Time for decisive leadership, Mr President!
EDWIN NAIDU Naidu is a communications professional and writes on justice and higher education.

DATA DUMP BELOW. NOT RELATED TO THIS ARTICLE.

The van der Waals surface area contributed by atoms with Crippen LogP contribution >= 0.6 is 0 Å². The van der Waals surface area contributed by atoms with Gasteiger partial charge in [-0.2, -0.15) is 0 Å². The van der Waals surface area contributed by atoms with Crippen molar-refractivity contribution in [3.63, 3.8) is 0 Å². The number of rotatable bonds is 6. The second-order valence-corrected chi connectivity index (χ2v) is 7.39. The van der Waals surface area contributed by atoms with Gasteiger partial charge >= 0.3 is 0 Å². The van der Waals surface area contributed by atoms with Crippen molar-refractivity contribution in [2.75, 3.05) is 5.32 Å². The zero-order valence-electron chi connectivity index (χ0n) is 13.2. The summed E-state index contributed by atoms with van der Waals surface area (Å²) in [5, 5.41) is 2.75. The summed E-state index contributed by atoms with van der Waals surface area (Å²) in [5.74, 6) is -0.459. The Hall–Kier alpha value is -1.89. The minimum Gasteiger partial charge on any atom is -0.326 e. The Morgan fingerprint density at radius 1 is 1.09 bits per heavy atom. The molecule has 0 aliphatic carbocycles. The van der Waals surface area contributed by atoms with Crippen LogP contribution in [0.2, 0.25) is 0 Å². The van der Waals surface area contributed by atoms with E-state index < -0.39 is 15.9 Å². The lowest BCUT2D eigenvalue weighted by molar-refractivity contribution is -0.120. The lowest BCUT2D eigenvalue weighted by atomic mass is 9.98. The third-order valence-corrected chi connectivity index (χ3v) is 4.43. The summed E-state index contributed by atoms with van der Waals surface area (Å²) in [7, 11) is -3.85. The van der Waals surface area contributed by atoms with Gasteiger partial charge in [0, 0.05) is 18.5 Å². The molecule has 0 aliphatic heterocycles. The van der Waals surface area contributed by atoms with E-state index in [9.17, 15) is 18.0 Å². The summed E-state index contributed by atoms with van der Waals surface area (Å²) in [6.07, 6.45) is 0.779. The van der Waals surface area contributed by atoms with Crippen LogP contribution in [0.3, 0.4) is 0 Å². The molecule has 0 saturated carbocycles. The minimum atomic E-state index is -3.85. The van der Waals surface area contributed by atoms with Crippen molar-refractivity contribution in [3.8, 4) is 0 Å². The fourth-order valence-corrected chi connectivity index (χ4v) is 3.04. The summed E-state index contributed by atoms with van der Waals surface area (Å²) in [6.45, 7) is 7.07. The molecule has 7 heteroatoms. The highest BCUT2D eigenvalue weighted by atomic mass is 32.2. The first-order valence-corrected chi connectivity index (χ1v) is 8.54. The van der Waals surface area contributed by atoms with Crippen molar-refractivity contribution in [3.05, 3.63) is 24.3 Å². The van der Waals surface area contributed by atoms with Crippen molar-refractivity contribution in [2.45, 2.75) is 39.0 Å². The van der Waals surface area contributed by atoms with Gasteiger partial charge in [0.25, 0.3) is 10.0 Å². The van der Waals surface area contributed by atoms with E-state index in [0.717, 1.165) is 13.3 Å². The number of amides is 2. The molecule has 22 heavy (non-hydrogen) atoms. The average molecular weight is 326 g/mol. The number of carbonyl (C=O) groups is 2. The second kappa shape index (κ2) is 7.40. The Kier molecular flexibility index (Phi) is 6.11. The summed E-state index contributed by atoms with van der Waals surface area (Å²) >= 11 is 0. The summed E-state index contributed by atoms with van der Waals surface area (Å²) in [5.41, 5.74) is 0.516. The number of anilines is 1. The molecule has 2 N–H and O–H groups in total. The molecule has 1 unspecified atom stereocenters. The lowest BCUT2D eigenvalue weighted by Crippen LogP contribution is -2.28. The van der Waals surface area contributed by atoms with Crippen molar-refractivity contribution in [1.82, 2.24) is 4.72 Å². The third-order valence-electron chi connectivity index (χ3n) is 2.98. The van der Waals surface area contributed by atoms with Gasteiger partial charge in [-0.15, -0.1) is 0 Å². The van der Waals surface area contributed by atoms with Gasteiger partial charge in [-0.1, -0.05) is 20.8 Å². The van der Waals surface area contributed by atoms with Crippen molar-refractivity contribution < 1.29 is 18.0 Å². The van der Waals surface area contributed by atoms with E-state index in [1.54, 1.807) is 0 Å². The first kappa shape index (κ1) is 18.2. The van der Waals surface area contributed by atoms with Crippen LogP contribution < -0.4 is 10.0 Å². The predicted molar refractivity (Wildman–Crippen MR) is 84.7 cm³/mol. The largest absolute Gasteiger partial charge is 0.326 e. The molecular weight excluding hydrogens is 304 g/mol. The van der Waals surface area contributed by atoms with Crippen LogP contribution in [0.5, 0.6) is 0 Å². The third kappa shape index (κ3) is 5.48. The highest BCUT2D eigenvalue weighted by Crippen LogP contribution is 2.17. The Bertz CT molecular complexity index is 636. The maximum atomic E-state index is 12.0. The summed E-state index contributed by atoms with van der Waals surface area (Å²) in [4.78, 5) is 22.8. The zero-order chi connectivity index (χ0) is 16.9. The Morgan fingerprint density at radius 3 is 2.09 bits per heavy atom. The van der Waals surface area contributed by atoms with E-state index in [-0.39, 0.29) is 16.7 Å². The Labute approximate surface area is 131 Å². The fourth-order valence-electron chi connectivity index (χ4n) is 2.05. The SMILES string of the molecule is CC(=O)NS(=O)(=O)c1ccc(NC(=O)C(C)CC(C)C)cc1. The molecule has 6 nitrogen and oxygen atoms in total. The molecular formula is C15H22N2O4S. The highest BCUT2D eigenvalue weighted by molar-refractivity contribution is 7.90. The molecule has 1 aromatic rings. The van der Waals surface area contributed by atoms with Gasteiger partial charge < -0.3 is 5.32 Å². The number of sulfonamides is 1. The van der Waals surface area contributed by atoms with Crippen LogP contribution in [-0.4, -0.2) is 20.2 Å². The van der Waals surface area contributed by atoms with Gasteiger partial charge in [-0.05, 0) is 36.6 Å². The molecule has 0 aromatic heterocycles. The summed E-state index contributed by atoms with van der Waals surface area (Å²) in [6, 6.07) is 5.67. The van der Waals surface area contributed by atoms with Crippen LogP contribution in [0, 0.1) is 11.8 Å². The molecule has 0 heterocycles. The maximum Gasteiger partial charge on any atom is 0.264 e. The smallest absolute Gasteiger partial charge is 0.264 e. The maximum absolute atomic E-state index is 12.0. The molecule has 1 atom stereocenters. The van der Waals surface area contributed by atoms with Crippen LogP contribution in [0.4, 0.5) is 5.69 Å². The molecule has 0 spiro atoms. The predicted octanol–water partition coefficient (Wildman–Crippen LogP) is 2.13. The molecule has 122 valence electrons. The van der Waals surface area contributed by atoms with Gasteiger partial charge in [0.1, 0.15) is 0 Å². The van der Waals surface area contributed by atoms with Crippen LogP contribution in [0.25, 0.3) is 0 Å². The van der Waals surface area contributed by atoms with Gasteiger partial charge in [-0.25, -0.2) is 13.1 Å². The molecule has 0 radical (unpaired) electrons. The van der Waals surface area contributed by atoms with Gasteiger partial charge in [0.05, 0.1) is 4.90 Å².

AFTER seven days of deadly looting in South Africa, which claimed about 212 lives, President Cyril Ramaphosa finally reassured citizens on Friday that the government would act to quell the violence. But was it a case of too little too late for our president, who is far too youthful to be moving at a snail’s pace or a Madiba-like shuffle? In a country gripped by fear and looting, there was much loathing, too. The looting was deplorable and has harmed the economy. It will result in the shutting down of businesses and leave people without jobs. It will not inspire investor confidence in South Africa. The loathing, however, a consequence of so-called racial tension that harks from the 1949 riots, cannot be used as an excuse for what happened during the past week and a half. The relationship between Indian South Africans and their black counterparts is not one of mistrust; many would say there is unity in purpose. But like in 1949, all it takes is one spark to divide people. History tells us that on January 13, 1949, an Indian store-keeper in central Durban assaulted an African youth. Thus began a spiral of violence resulting in the deaths of 142 people. The story doing the rounds of the gruesome deaths of black African individuals in Phoenix has the potential to become as explosive as what happened in 1949. But it would detract from the looting that devastated our country. Recent happenings should not be deemed a repeat of 1949, which many argue was a consequence of the apartheid government deliberately sowing seeds of division between African and Indian citizens. Addressing such a serious matter under a democratic government should have been done far better, though. At the onset of the looting, when one wanted leadership, there was none, especially to address this apparent polarisation of black African and Indian communities, thanks in part to the many who took to self-protection in the absence of police and the army. Sadly, this is what happens when the rule of law is under threat. One cannot rely on the law enforcers to keep the peace. Communities have to defend themselves, their properties and families. But for the vigilante groups who killed innocent people in Phoenix, the law must do its job and ensure they are brought to justice. Flaunting their ghastly deeds on social media was daft. There should be little trouble bringing these people to justice. In addressing, what went wrong, many want to racialise what in essence was criminal activity. The looting is not about South Africans of African origin versus those of Indian descent. On Friday, Ramaphosa was unconvincing as he sought to reassure the nation and investors that it was time to rebuild South Africa. The insurrection against South Africa had failed. This was not another family meeting, where he comes across as a caring undertaker showing sympathy to a grieving family. This was a national crisis. For the second time in a week, after his Monday briefing, he left one none the wiser. Fear continues to spread on social media. Admittedly, our country was a time bomb long before what the president labelled an insurrection. While there may be truth in this claim, the Intelligence Ministry has yet to back it up. One can take the president seriously only when seeing those responsible behind bars. He announced that more than 2 500 people were arrested for crimes linked to unrest and looting. Justice must be swift, not as slow as the president and the government in tackling what unravelled in South Africa. Some of the alleged ringleaders have also been caught. Perhaps the majority that put Ramaphosa into power against Dr Nkosazana Dlamini Zuma at Nasrec on December 18, 2017, has made him a lame duck president from the start of his tenure. Slow to act, slow to speak, his slow measured words continue to ring hollow. On many levels, he has yet to act decisively. The man is credited with helping to draft the Constitution hailed by many as the most human rightsfriendly document in the world. Yet, under his watch, people have been allowed to piss on the Constitution at will. Throughout it all, you would never hear a squeak from Ramaphosa. Conveniently, people like to depict him as a leader who leads by consensus. Whatever the case, Ramaphosa was silent as deputy president on the shenanigans of the Gupta brothers who raped and pillaged the nation’s coffers with support from the highest office and compliant ministers. By turning a blind eye to their misdeeds, allowing their thieving to deprive people of promises made in the blueprint for a better South Africa, he betrayed the Constitution. Money taken out of the country by the Guptas could have been spent on social welfare, health, education, housing and sanitation – meeting the promises in the Constitution, aimed at a better life for all. If, as heard before the Zondo Commission, estimates that the Guptas fled South Africa with R50 billion are true, imagine the impact this would have had on the poverty alleviation or free education you hear bandied about by the self-proclaimed “saviour” of our country, Duduzane Zuma. Before he dreams about 2024, the younger Zuma should come clean about his association with the dirty Gupta clan. Surely, if they have dirty money and feature on Interpol wanted lists, by association, the National Prosecuting Authority ought to be looking at Zuma jr too? If he is sincere about his presidential ambitions, he should start first with a lifestyle audit. But don’t expect Ramaphosa to say anything about this – he is probably consulting. Or, one hopes, looking at how he is going to deal with the threat of a younger Zuma possibly usurping him. One wonders what ANC leadership thinks of such presidential ambitions, given that in the past, leaders – with the exception, one may add of Tokyo Sexwale – openly threw their name into the hat. But there’s still time to deal with the young gun. Ramaphosa has much on his plate. For now he must deal decisively with those responsible for the looting and reassure those who feel under siege. What he ought to be doing, though, is holding ineffective ministers accountable for their inaction when it comes to doing their jobs. The Police Ministry is far from the epitome of efficiency one expects of a law enforcement agency. The Ministry of Intelligence seem to operate under a rock. They have no sense of the temperature on the ground. The Defence Ministry has a leader more embroiled in scandal than showing any ability to defend the nation. They appear reactive instead of being proactive. But the reaction has been tardy. As a result, can one trust government to keep a grip on safety and security? How much of the reason for the looting – and the loathing – is because of the leadership style of Ramaphosa and government doing little to make a dent in poverty, or building an inclusive South Africa where everyone feels a sense of belonging without fear?